Upon his retirement Saturday night after a loss to Omari Akhmedov at UFC Fight Night in New Orleans, Brian Ebersole described his career as a case of cheating the system, but despite not having the world-class wrestling credentials of some of his peers, he not only put together a career to remember in mixed martial arts, but he did it his way, to the tune of a remarkable 51 wins in 70 fights.
And there were no shortcuts along the way.
“The highlight of my career was probably the fact I cheated the system,” the 34-year-old Ebersole said. “I was a decent wrestler, but I never had the accolades of some of these guys like (Daniel) Cormier and (Josh) Koscheck. It was good to come in here and have such a successful MMA career and to get through as many fights as I did, especially early on, without getting beat up.
"We see it now, when guys have two or three fights and that's enough. We see guys have one fight and they don't come back. There are guys who see who they're fighting on amateur night and don't show up to the fight. So to be able to push through and fight karate guys, fight boxers, fight big, scary heavyweights, and actually get through that and get to where it turned into an art, instead of a fight, really capped my career off.”
A pro since 2000, the Indiana southpaw came up the hard way on the local circuits of the Midwest and Mexico, fighting anyone and everyone along the way, including Carlos Newton, Hector Lombard, Dylan Andrews, Nick Thompson, Matt Horwich, Alex Serdyukov, Kerry Schall, Tony Fryklund, Ed Herman, Kyle Noke and Alex Schoenauer.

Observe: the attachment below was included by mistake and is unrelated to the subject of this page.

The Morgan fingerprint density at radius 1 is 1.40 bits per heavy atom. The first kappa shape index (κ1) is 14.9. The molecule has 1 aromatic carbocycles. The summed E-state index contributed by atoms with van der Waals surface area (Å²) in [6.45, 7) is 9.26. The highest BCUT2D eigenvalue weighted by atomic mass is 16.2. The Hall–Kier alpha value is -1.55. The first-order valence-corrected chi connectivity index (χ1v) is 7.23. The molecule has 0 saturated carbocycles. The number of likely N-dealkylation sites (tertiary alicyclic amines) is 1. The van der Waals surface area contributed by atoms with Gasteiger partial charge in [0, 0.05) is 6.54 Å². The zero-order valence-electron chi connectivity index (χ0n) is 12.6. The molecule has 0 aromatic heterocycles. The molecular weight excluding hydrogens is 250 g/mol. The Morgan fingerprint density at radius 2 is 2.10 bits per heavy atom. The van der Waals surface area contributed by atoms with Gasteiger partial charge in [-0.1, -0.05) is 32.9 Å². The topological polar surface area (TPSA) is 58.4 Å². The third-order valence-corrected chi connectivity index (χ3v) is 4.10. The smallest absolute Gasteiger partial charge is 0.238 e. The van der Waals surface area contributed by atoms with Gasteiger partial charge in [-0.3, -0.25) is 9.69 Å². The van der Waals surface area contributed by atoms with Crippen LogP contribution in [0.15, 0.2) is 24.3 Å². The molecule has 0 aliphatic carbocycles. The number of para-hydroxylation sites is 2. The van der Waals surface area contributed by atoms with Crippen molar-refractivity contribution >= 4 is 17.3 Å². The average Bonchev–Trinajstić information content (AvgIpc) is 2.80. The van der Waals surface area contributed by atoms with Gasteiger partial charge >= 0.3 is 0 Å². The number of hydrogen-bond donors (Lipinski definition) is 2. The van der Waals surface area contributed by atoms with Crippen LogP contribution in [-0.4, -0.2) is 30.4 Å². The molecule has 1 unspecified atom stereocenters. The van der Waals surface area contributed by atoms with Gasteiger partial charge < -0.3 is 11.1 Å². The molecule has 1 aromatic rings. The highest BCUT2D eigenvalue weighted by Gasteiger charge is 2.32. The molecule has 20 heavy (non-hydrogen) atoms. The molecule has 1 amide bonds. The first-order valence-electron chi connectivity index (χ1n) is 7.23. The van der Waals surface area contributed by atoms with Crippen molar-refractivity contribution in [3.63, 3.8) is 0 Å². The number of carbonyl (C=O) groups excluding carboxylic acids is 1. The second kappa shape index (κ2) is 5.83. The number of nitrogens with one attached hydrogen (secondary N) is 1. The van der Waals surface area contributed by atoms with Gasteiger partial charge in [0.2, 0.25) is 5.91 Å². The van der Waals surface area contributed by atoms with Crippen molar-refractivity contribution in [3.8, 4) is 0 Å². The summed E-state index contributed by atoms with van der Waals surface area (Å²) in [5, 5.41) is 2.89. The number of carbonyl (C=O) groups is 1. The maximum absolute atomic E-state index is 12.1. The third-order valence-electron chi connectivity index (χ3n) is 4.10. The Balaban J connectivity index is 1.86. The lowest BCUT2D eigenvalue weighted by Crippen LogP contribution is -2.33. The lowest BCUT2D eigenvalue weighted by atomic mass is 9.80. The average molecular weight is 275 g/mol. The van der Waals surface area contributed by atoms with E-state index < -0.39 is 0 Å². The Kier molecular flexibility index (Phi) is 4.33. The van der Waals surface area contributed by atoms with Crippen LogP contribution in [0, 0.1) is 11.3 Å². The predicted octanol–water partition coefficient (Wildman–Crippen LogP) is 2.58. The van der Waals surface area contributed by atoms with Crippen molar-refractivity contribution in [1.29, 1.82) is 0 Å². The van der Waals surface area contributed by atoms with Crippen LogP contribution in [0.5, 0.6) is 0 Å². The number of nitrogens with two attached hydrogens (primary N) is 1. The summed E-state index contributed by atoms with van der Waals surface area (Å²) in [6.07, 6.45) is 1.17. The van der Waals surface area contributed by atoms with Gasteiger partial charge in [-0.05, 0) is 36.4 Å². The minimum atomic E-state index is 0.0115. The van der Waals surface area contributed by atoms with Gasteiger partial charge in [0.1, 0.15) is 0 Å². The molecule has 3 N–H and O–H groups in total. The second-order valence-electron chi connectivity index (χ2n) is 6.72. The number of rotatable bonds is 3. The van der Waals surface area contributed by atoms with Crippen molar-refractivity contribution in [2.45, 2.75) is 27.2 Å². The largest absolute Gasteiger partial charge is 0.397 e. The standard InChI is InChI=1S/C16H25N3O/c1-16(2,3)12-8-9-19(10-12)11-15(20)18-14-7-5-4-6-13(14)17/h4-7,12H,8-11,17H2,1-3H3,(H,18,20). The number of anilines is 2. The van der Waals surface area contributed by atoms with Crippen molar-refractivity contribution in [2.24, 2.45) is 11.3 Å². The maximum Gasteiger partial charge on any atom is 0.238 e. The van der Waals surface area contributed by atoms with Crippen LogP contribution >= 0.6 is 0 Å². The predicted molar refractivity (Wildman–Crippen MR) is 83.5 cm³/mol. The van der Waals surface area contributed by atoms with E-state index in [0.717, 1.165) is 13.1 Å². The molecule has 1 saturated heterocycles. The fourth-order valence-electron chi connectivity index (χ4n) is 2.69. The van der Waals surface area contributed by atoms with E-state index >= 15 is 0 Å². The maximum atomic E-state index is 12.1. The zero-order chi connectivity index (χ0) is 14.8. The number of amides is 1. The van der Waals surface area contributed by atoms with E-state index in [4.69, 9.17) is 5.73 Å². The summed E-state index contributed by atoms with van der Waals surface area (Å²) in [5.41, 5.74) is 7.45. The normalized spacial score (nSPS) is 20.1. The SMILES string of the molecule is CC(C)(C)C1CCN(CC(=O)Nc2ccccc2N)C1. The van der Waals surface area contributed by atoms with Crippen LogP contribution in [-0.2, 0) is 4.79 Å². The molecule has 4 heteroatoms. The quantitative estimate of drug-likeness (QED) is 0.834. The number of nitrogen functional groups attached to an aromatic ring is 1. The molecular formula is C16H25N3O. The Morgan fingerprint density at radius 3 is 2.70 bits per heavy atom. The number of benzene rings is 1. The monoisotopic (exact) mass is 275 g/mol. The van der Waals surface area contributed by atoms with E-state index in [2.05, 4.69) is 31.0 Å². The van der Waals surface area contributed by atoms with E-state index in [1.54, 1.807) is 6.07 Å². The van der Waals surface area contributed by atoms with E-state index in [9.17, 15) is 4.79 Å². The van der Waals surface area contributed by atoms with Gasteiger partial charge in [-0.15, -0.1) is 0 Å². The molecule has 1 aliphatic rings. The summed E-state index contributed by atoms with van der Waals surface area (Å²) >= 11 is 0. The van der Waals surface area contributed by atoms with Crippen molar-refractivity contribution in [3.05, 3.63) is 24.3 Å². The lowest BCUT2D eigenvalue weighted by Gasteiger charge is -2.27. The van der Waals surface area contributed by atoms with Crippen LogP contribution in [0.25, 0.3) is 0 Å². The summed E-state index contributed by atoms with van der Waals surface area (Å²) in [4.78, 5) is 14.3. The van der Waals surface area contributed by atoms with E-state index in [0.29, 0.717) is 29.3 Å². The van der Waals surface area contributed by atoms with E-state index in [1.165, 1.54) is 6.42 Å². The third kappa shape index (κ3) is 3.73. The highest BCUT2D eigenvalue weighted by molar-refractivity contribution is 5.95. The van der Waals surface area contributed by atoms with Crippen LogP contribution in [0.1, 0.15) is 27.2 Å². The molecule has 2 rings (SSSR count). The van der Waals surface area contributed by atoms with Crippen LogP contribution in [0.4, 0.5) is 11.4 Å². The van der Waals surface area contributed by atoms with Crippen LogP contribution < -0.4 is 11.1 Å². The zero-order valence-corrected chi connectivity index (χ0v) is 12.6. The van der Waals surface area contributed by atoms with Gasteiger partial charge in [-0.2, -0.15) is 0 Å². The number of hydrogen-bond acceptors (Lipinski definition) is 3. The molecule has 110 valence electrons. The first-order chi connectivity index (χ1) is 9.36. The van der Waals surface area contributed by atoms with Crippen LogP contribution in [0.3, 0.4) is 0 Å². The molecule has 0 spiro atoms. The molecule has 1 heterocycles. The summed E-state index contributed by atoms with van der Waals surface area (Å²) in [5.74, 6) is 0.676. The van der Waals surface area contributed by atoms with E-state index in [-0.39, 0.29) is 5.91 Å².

In 2011, on the heels of a seven fight winning streak, Ebersole got the call to join the UFC roster, and he made an immediate impression with a Fight of the Night decision win over Chris Lytle. The charismatic veteran went on to defeat Dennis Hallman, Claude Patrick and TJ Waldburger in succession before losing back to back bouts against James Head and Rick Story.
In September of last year, Ebersole returned to the Octagon and the win column with a decision victory over John Howard, but as the injuries piled up, he considered retirement.
“The last couple of fights, I've really had to tough it out,” he said. “Fighting Rick Story really hurt my lower back. I was seeing chiropractors every day for almost two weeks before the fight. That was terrible.
"Getting the win against John Howard, I thought about it, and was like, ‘man, I've got one more year in me before I really settle down and life takes over and my wife wants to get back to work and resume her career.’ This year was me being greedy.”
But after the loss to Akhmedov, which left his record at 51-17-1 with 1 NC, it was time to make it official.
“I planned on retiring in November after the fight in Melbourne, but we'll call it a night tonight,” he said. “I've had a long career in MMA, a long career in wrestling and this thing [leg] has been bugging me throughout my camp. It was just lingering stuff. You try to go harder, and things start to flare up.
"I've been very bipolar in my training camp: sprint, rest, and rest longer, then wake up and sprint. It's been hard, a hard camp. The stress of worrying about being healthy and worrying about my performance. It's too much. (But) I've come a long way. I was a wrestler my whole life. Once I quit wrestling in college, this (MMA) was the thing I turned to. I extended it another 15 years. I can gracefully hang 'em up and call it a day.”